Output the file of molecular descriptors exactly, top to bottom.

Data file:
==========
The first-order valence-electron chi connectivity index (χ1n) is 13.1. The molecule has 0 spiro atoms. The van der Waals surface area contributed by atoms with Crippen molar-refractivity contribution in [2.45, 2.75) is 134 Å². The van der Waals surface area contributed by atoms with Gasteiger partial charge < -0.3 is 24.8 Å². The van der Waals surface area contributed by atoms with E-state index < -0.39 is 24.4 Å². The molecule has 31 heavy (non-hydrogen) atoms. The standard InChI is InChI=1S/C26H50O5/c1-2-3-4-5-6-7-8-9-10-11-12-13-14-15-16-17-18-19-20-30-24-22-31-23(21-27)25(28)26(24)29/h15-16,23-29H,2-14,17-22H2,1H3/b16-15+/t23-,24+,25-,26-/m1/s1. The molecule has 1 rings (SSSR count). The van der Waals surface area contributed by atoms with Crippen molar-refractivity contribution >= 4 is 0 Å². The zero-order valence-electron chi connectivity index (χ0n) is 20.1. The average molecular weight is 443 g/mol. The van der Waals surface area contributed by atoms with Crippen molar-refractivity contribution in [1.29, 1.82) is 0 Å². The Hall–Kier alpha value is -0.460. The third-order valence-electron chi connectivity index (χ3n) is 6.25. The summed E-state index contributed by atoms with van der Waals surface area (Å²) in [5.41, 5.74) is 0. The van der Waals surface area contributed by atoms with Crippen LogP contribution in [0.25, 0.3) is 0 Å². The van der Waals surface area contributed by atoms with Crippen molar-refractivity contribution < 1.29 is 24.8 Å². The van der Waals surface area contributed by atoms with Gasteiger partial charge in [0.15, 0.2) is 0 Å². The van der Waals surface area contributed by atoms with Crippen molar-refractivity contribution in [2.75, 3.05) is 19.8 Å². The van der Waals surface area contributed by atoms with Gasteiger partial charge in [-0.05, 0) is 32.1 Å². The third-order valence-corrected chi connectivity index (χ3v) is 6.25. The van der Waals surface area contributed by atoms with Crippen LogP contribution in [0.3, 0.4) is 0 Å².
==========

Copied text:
The first-order valence-electron chi connectivity index (χ1n) is 13.1. The molecule has 0 spiro atoms. The van der Waals surface area contributed by atoms with Crippen molar-refractivity contribution in [2.45, 2.75) is 134 Å². The van der Waals surface area contributed by atoms with Gasteiger partial charge < -0.3 is 24.8 Å². The van der Waals surface area contributed by atoms with E-state index < -0.39 is 24.4 Å². The molecule has 31 heavy (non-hydrogen) atoms. The standard InChI is InChI=1S/C26H50O5/c1-2-3-4-5-6-7-8-9-10-11-12-13-14-15-16-17-18-19-20-30-24-22-31-23(21-27)25(28)26(24)29/h15-16,23-29H,2-14,17-22H2,1H3/b16-15+/t23-,24+,25-,26-/m1/s1. The molecule has 1 rings (SSSR count). The van der Waals surface area contributed by atoms with Crippen molar-refractivity contribution >= 4 is 0 Å². The zero-order valence-electron chi connectivity index (χ0n) is 20.1. The average molecular weight is 443 g/mol. The van der Waals surface area contributed by atoms with Crippen molar-refractivity contribution in [1.29, 1.82) is 0 Å². The Hall–Kier alpha value is -0.460. The third-order valence-electron chi connectivity index (χ3n) is 6.25. The summed E-state index contributed by atoms with van der Waals surface area (Å²) in [5.41, 5.74) is 0. The van der Waals surface area contributed by atoms with Crippen LogP contribution in [0.25, 0.3) is 0 Å². The van der Waals surface area contributed by atoms with Crippen molar-refractivity contribution < 1.29 is 24.8 Å². The van der Waals surface area contributed by atoms with Gasteiger partial charge in [0.15, 0.2) is 0 Å². The van der Waals surface area contributed by atoms with Crippen molar-refractivity contribution in [2.75, 3.05) is 19.8 Å². The van der Waals surface area contributed by atoms with Gasteiger partial charge in [-0.05, 0) is 32.1 Å². The third-order valence-corrected chi connectivity index (χ3v) is 6.25. The van der Waals surface area contributed by atoms with Crippen LogP contribution in [0.3, 0.4) is 0 Å².